A federal judge on Monday ruled in favor of Carole Baskin's Big Cat Rescue Corp. in its lawsuit against Joe Exotic's Greater Wynnewood Development Group, awarding BCR the land after Exotic fraudulently transferred his zoo to Baskin.
The rivalry between Baskin and Exotic, whose real name is Joseph Maldonado-Passage, played out in front of the world on Netflix's hit series, "Tiger King: Murder, Mayhem and Madness."
The judge said GWDG never responded to its request to obtain a new lawyer and thus BCR was awarded the zoo by default.
The court said Maldonado-Passage intended to remove “the real and personal property from the reach of Big Cat Rescue so that it could not be used to satisfy Big Cat Rescue’s judgments against the Judgment Debtors.”
Big Cat Rescue has “has sufficiently traced funds to allow for the imposition of a constructive trust under Oklahoma law,” the court said.
In addition to the zoo, Baskin will obtain the property's vehicles and all proceeds. Maldonado-Passage's staff has 120 days to vacate the premises.
Baskin in 2016 filed a lawsuit against Maldonado-Passage's mother, Shirley Schreibvogel. The lawsuit claimed Maldonado-Passage purposely transferred the land to his mother and then gave a “sham deed” to Baskin to avoid paying $1 million in damages won by Baskin in a separate lawsuit.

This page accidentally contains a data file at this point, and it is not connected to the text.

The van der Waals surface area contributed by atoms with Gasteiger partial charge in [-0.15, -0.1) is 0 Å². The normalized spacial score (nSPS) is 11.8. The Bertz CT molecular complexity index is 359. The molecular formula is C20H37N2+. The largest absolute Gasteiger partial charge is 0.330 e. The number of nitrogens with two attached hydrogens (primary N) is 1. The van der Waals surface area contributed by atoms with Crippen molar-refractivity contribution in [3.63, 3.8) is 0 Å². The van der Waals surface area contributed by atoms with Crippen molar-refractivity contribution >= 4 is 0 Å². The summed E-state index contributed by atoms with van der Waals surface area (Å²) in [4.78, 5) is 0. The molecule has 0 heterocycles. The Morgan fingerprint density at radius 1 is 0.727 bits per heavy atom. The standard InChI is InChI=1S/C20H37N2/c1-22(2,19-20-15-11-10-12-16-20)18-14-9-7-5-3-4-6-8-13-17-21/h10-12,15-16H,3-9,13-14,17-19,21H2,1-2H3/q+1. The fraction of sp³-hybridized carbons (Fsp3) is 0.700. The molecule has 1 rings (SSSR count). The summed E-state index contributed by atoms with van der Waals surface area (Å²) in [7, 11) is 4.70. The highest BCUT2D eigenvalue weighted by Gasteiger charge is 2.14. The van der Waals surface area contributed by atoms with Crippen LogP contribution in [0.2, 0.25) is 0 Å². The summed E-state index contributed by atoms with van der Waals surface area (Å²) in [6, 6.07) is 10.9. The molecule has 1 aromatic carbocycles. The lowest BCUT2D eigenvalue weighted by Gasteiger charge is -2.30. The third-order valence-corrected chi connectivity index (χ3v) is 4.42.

Maldonado-Passage is currently serving a 22-year prison sentence for trying to orchestrate a murder-for-hire plot against Baskin. He was transferred to FMC Fort Worth prison in April, a facility that has been hit hard by COVID-19.
In mid-March, Maldonado-Passage filed a lawsuit against several U.S. agencies including the U.S. Fish and Wildlife Service and the U.S. Department of the Interior as well as his former business partner, Jeff Lowe.
He claims, at the behest of Lowe, that employee Allen Glover perjured himself in front of a grand jury.